AAA: Gas prices on downward trend?
Prices at the pump have finally begun their seasonal decline, about one month later than usual. Although gas prices are higher than ever for this time of year, a downward trend has begun across the country.
The national average price for a gallon of regular self-serve gasoline fell to $3.72 per gallon Friday, which was 9 cents below week ago prices and 13 cents below month ago prices. However, gas prices remain 25 cents above year ago prices and 39 cents below the record high set back in July 2008. Gasoline prices typically decline in the fall as refiners switch to cheaper fuel blends and demand decreases after the summer driving season. This year a series of refinery and pipeline problems sent gasoline supplies plummeting and prices soaring.
Crude oil prices remained relatively flat this week, balanced out by global financial concerns and geopolitical tensions. Investors remained cautious as European Union policymakers met to discuss the next steps in Greece’s fiscal recovery, while at the same time they waited to see if Spain would formally request a bailout, which kept crude oil prices from skyrocketing. However, crude oil prices are being supported by U.S. and European sanctions on Iranian energy exports, as European Union officials recently tightened sanctions on Iran. Reports have been surfacing that Iran has plans to dump crude oil into the Strait of Hormuz. Adding to the mix were growing tensions between Syria and Turkey, combined with how much more support Iran will grant the Syrian administration in its civil war, all of which is creating additional instability and preventing crude prices from dropping. Roughly 36 percent of global oil production occurs in the Middle East and North Africa, which holds 52 percent of the world’s proven reserves (according to 2011 Department of Energy data). Crude oil closed the week at $90.05, down nearly 2 percent on the week.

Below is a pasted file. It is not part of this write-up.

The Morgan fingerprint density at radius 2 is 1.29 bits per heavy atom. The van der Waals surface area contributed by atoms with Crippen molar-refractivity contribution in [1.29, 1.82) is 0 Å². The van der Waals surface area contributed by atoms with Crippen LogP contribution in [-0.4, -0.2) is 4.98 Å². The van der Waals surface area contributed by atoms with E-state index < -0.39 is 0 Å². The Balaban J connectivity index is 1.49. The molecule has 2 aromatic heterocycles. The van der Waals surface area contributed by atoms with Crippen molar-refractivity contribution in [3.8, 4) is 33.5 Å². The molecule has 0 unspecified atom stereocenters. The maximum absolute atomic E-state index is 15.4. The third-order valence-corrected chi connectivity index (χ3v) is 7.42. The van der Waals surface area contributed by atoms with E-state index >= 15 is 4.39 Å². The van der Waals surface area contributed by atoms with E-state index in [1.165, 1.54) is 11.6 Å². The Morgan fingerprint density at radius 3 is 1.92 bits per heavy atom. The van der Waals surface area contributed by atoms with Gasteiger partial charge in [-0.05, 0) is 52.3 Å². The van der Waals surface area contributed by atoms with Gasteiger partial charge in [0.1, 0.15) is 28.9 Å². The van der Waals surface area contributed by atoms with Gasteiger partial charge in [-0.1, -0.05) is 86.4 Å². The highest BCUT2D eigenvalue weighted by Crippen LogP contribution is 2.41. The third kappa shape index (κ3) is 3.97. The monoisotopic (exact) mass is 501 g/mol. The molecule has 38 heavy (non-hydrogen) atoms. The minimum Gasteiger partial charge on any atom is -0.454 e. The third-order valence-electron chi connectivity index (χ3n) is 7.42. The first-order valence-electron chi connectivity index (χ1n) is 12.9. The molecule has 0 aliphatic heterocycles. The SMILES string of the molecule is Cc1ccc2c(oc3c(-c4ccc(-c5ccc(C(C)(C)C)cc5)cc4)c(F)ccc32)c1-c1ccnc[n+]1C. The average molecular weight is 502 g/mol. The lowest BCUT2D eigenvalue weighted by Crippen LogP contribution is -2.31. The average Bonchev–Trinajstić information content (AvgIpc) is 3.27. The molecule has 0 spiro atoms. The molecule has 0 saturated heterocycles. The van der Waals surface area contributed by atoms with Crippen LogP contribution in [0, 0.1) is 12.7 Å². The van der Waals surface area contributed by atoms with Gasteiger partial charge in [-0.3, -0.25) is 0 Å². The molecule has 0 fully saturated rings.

In its weekly report, the U.S. Energy Information Administration (EIA) data showed crude oil stocks rose by 2.86-million barrels, a larger than expected build, to 369.23 million barrels. U.S. gasoline stock rose by 1.72 million barrels to 197.13 million barrels, contrary to an anticipated inventory decrease. Gasoline demand inched up by 142,000 barrels per day (bpd) to 8.729-million bpd, 131,000 above the same week in 2011. Gasoline demand figures impressed market watchers who believed that high prices would stir up further destruction in consumption. Despite last week’s slight bump, most observers are not looking for a significant boost in demand between now and the Thanksgiving holiday period.
“Although much later than usual, gas prices have finally begun to fall across the country and here in the Northeast, which is welcome news for motorists who have been paying the highest prices ever for this time of year at the pump,” said Martha M. Meade, Manager of Public and Government Affairs for AAA Mid-Atlantic. “Barring any unforeseen geopolitical events in the Middle East and/or North Africa, gas prices will likely continue their seasonal decline over the next two to three months.”
Following an uncharacteristic autumn run up in gas prices, analysts believe the end is in sight and motorists will begin to see some compelling drops in prices at the pumps in the coming days and weeks. The drop has very little to do with crude, which has varied by less than $10 per barrel between highs and lows for the past three months, but rather a dramatic drop in U.S. spot prices and, in turn, wholesale gas prices. Such drops are a result of panic selling, following panic buying last month. Tom Kloza, Chief Oil Analyst at the Oil Price Information Service (OPIS) and AAA gas price partner, believes prices at the pump will drop 5 cents to 15 cents per week for the next three weeks.